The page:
Jim Risch could lose

carlson CHRIS
CARLSON

 
Carlson
Chronicles

Most voters start to pay attention to November elections after Labor Day. Here’s a gut guess that by mid-October Jim Risch will recognize that many voters have figured out he’s done nothing but vote no on everything, has been “mailing it in,” and is taking re-election for granted.

In addition, with virtually no television advertising, voters will have learned Risch has a worthy opponent who, if elected, will work for the people of Idaho. Yes, a perfect storm and a lucky break may have to happen to put Boise attorney Nels Mitchell in position to pull off the upset, but it could happen.

One key will be the phenomenal success Mitchell’s social media strategist, Morgan Hill, will enjoy. He convincingly can demonstrate his strategy is well on its way to penetrating homes of all voters who have computers.

Hill’s credentials are impeccable. Some credit him with the succcessful repeal of the “Luna Laws” because of his skill at using the Facebook connections of teachers and administrators to get out the repeal message. Republicans, with all their money, have nothing to match it.

Nels Mitchell is also demonstrating an ability to adapt as he campaigns. Initially, he talked only about Risch’s negatives. Now he skillfully weaves in a personal narrative that is starting to resonate.

And Risch is reacting. Mitchell has hit Risch hard in a newspaper ad that he will be a “working senator,” as opposed to the “coasting senator” Risch is. In an August appearance on a southeast Idaho radio station the friendly interviewer repeated a half dozen times how hard Risch is working for the people of Idaho.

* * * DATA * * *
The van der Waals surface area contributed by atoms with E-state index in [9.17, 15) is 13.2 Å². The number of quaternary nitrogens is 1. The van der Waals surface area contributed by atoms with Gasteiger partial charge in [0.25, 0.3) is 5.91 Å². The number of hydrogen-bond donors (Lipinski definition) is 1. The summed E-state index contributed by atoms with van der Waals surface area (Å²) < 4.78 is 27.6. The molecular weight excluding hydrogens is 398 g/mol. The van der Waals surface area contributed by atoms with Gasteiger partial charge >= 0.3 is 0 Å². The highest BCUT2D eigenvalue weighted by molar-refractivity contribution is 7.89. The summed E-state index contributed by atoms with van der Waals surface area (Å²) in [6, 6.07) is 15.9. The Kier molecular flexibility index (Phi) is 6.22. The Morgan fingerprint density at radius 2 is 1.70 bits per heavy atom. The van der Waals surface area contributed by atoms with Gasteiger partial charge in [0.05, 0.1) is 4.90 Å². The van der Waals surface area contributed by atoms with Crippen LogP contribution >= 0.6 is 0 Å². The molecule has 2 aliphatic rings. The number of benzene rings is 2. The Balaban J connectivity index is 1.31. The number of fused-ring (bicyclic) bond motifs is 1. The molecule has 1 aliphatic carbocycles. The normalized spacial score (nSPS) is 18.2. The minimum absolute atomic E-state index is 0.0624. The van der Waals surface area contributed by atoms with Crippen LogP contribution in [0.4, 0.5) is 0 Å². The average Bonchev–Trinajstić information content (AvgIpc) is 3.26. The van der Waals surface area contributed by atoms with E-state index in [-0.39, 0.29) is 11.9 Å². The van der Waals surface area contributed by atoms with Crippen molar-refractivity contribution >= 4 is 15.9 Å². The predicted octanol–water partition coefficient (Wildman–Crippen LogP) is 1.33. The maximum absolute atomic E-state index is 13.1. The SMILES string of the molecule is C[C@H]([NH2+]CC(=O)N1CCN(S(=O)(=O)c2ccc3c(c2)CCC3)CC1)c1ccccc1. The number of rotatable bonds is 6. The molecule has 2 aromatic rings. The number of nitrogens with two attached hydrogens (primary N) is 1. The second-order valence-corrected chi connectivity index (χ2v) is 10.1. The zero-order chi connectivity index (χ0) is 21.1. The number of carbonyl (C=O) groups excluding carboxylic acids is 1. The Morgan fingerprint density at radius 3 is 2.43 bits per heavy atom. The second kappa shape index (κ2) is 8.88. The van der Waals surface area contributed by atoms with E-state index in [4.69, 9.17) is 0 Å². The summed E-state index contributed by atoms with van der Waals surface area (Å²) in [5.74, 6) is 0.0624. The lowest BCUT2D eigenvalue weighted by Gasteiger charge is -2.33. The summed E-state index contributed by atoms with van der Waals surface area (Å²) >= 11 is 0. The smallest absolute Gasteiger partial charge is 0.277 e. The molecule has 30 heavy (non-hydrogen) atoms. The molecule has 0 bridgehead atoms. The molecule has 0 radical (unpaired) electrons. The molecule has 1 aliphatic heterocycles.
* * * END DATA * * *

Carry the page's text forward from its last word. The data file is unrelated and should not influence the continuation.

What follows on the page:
It just ain’t so, but as Risch knows, you repeat the Big Lie often enough most people will believe it. However, in his case recent polling still shows his automatic re-elect to be well below the 50% number. For whatever reason, a lot of voters have doubts.

Mitchell’s challenge is to let voters know there is a worthy opponent without having virtually any money to build his name identification in the traditional way. The Democratic Senatorial Campaign Committee has from the very beginning written Mitchell off. This has led the traditional Labor PACS to follow suit and not contribute either. The advantage is Mitchell will arrive in D.C. beholden virtually to no one other than the people who elected him.

Since Mitchell, from his first day, also said he would only serve one term he will not have to spend time dialing for dollars begging special interest groups to contribute. (more…)

On the front pages

news

Here’s what public affairs news made the front page of newspapers in the Northwest today, excluding local crime, features and sports stories. (Newspaper names contracted with location)

Wilderness opposition in north Idaho (Boise Statesman, Nampa Press Tribune, Lewiston Tribune)
WA legislature sues on school funding (Moscow News)
Students often missing fare less well (Moscow News)
Feds may tighten railroad right of way rules (Nampa Press Tribune)
Staying out of jail on probation expensive (Nampa Press Tribune)
Wind energy looking for trained workers (TF Times News)
Twin Falls schools try new reading teaching (TF Times News)

UO trying for re-emphasis around genetics (Eugene Register Guard)
More Medford utility bills goes unpaid (Medford Tribune)
Concordia law school accreditation issues (Portland Oregonian)
Reviewing wilderness in Oregon (Portland Oregonian)

On-line retailers at Kitsap doing well (Bremerton Sun)
State trooper disciplined after collision (Everett Herald)
WA legislature sues on school funding (Vancouver Columbian, Kennewick Herald, Longview News)
Hanford clears two more tanks of waste (Kennewick Herald)
Drones banned from Olympic National Park (Tacoma News Tribune, Olympian)
Deep splits on gun initiatives (Port Angeles News)
Government considered as job maker (Spokane Spokesman)